The United States Secret Service is purchasing blockchain analytics software from Coinbase, a well-known digital currency exchange.
According to publicly available spending records from the United States government, the United States Secret Service awarded a four-year contract to Coinbase earlier this year for access to Coinbase Analytics, the company’s in-house blockchain analytics software.
Coinbase Analytics data is fully sourced from online, publicly available data, and does not include any personally-identifiable information for anyone, regardless of whether or not they use Coinbase. Coinbase Analytics is a blockchain analytics product that we use internally for compliance and global investigations. It’s an important tool to meet our regulatory requirements and protect our customers' funds. We developed Coinbase Analytics with technology from the Neutrino acquisition. Coinbase also offers this product to financial institutions and law enforcement agencies to support compliance and investigation use cases. This tool only offers them streamlined access to publicly-available data and at no point do they have access to any Coinbase internal or customer data.
Other law enforcement agencies in the United States also want to purchase licences for Coinbase Analytics. The IRS described their interest in the software in a federal contract opportunity.
As law enforcement techniques evolve and other cryptocurrencies gain acceptance, criminals are using other types of cryptocurrencies, not just Bitcoin to facilitate their crimes. In addition to the Bitcoin Blockchain, Coinbase Analytics (fka Neutrino) allows for the analysis and tracking of cryptocurrency flows across multiple blockchains that criminals are currently using. Coinbase Analytics also provides some enhanced law enforcement sensitive capabilities that are not currently found in other tools on the market. This action will result in a Firm Fix Priced purchase order, Period of Performance: One base year from date of award with one 12-month option.
Blockchain analytics software is nothing new - has been around a long time - it uses publicly available data to try and track crypto transactions - usually to catch bad actors.
Exchanges that maintain connections into the existing financial system (i.e. ability to connect your bank account, do wires, etc so you can convert fiat to crypto) need to follow AML laws, and this often includes utilizing blockchain analytics software for transaction monitoring.·
There is a lot that could be better about existing AML laws, and we didn’t create them - but those are the rules to operate a fiat to crypto exchange legally.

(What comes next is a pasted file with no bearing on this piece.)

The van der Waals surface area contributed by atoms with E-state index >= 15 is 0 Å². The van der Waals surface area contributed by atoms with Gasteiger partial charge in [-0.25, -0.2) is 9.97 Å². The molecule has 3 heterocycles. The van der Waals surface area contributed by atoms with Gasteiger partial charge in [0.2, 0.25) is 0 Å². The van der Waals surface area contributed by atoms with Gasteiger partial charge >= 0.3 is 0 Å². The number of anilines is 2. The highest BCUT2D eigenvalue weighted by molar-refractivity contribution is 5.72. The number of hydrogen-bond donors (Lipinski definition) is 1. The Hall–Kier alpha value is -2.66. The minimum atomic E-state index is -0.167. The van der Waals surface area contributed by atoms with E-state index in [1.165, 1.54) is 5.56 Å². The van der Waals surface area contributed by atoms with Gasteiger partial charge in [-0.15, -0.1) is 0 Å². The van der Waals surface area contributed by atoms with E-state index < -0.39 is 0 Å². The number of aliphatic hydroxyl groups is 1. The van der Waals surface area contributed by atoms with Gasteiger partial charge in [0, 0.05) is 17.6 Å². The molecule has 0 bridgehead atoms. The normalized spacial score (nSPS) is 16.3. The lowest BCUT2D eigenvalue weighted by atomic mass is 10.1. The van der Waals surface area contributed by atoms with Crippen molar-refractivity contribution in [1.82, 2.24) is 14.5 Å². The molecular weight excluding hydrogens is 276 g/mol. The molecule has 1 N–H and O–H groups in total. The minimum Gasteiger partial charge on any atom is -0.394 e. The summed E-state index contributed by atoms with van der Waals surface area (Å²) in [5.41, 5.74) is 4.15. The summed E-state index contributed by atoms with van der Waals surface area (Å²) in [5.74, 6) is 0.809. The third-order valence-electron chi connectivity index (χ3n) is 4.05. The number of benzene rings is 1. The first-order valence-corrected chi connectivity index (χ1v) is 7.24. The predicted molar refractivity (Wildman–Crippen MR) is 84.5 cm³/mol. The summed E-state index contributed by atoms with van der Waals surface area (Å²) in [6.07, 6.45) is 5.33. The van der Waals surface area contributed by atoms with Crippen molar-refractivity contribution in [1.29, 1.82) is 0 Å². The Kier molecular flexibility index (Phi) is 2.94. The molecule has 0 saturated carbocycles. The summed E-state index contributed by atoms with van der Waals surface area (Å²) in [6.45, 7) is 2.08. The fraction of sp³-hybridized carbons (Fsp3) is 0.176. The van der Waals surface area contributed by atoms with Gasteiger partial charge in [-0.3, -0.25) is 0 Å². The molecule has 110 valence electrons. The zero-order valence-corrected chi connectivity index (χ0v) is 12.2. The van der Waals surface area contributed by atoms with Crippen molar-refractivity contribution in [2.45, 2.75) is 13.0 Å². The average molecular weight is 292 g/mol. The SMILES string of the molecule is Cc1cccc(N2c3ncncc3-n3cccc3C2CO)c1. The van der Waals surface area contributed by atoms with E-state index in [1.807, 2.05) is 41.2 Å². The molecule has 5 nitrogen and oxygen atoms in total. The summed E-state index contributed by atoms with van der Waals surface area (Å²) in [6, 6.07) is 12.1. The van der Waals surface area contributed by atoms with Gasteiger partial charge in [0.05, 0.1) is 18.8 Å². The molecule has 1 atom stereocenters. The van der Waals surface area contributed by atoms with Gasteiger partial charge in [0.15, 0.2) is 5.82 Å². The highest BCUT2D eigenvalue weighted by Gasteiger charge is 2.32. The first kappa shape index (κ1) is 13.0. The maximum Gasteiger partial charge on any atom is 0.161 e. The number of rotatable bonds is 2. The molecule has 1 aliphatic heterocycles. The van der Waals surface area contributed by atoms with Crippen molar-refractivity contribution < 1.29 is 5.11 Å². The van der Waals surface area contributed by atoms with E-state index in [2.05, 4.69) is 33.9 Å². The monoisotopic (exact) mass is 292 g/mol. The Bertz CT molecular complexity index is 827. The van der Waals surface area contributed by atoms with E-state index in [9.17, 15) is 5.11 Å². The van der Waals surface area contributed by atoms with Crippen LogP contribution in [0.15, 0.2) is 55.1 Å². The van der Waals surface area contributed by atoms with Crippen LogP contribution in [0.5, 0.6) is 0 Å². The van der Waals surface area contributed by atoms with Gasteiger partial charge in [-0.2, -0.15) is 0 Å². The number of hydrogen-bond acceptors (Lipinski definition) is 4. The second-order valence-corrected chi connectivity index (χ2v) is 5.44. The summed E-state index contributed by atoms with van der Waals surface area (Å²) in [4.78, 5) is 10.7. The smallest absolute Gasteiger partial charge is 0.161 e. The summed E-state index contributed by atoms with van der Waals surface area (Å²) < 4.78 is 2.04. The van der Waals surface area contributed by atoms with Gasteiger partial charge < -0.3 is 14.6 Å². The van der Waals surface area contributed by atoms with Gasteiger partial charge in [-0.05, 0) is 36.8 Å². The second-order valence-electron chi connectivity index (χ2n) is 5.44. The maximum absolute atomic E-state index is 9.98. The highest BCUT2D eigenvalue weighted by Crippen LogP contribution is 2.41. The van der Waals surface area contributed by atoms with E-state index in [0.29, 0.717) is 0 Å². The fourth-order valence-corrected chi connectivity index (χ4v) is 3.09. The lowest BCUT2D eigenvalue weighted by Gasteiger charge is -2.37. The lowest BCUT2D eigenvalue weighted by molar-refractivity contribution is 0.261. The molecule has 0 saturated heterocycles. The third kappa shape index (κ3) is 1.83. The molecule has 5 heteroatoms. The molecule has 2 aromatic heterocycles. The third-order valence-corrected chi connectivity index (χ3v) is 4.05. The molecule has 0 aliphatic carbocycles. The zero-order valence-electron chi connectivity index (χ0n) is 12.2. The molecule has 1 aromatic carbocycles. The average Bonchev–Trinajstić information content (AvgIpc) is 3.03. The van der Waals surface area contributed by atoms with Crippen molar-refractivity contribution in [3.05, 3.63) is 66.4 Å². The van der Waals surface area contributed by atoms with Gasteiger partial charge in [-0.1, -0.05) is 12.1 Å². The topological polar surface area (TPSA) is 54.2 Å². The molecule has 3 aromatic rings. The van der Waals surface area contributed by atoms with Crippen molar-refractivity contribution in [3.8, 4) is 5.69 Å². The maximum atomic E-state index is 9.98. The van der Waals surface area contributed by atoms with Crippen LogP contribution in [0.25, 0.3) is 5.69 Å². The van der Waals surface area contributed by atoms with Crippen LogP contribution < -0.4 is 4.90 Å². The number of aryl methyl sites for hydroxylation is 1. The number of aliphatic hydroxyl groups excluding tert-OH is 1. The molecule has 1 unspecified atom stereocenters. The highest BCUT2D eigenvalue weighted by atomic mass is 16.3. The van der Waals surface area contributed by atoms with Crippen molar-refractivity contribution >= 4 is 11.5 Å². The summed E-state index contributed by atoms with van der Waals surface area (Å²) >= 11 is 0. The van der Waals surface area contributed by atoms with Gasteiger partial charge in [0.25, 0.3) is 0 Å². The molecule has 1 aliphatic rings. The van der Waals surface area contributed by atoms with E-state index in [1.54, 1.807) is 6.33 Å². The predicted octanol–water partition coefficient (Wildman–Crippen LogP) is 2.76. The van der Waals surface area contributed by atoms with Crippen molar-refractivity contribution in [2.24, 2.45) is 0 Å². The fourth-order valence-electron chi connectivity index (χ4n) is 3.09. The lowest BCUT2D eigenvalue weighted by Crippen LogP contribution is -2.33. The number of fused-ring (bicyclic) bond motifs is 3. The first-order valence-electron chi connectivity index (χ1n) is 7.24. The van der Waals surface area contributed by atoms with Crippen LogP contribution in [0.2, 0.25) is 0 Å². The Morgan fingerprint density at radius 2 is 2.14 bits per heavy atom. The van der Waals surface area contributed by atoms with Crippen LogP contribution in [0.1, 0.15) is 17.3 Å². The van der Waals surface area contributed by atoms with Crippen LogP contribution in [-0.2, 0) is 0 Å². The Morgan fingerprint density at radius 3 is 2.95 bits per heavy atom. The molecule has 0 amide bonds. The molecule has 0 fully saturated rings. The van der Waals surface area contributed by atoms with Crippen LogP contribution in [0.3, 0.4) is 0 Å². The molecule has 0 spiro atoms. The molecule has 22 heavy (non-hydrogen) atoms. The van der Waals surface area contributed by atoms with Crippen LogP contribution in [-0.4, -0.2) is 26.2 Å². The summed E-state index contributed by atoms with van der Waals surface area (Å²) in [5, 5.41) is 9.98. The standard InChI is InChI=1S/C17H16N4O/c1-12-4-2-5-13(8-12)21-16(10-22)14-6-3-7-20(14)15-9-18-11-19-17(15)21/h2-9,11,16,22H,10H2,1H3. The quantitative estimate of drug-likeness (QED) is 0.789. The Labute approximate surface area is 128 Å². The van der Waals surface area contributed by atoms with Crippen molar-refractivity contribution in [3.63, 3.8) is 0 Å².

In the early days, Coinbase started off by using some of the existing blockchain analytics services out there. This worked out ok, but the issue with it was that we don’t like sharing data with third parties when we can avoid it, and they didn’t support all the features/chains we needed. So we realized at some point we would need to bring this capability in house.
We did this via an acquisition (which did not go very well honestly, and we had to cycle out some team members). But we were able to rebuild the team, and set up this functionality in house.
It’s expensive to build this capability, and we want to recoup costs. There is an existing market for blockchain analytics software, so we sell it to a handful of folks as well. It also helps us build relationships with law enforcement which is important to growing crypto.
Especially if you want more fiat in the world to flow into crypto over time (as I do). Blockchain analytics software is essentially just compiling publicly available data that is already out there on the blockchain, trying to organize it to make it more useful.
If people want true privacy, that is what privacy coins are for. I’m a fan of privacy coins because I think everyone should have more financial privacy. It will be similar to how the internet moved from HTTP to HTTPS over time.
Whether Coinbase sells blockchain analytics software or not, transactions on public blockchains are still traceable by any number of people out there.
We (at Coinbase) often feel somewhat caught in the middle on this one - we maintain relationships with both the traditional financial world, and the new crypto world, because we act as a bridge between the two. These groups sometimes have different ethos, but it’s important we provide that bridge to keep the flow of fiat and crypto working.
I occasionally see people in the digital currency industry question the value of compliance. By this I mean working with regulators, law…that’s the only way we’re going to get to a truly crypto-to-crypto economy which can have all sorts of new improvements (including better financial privacy).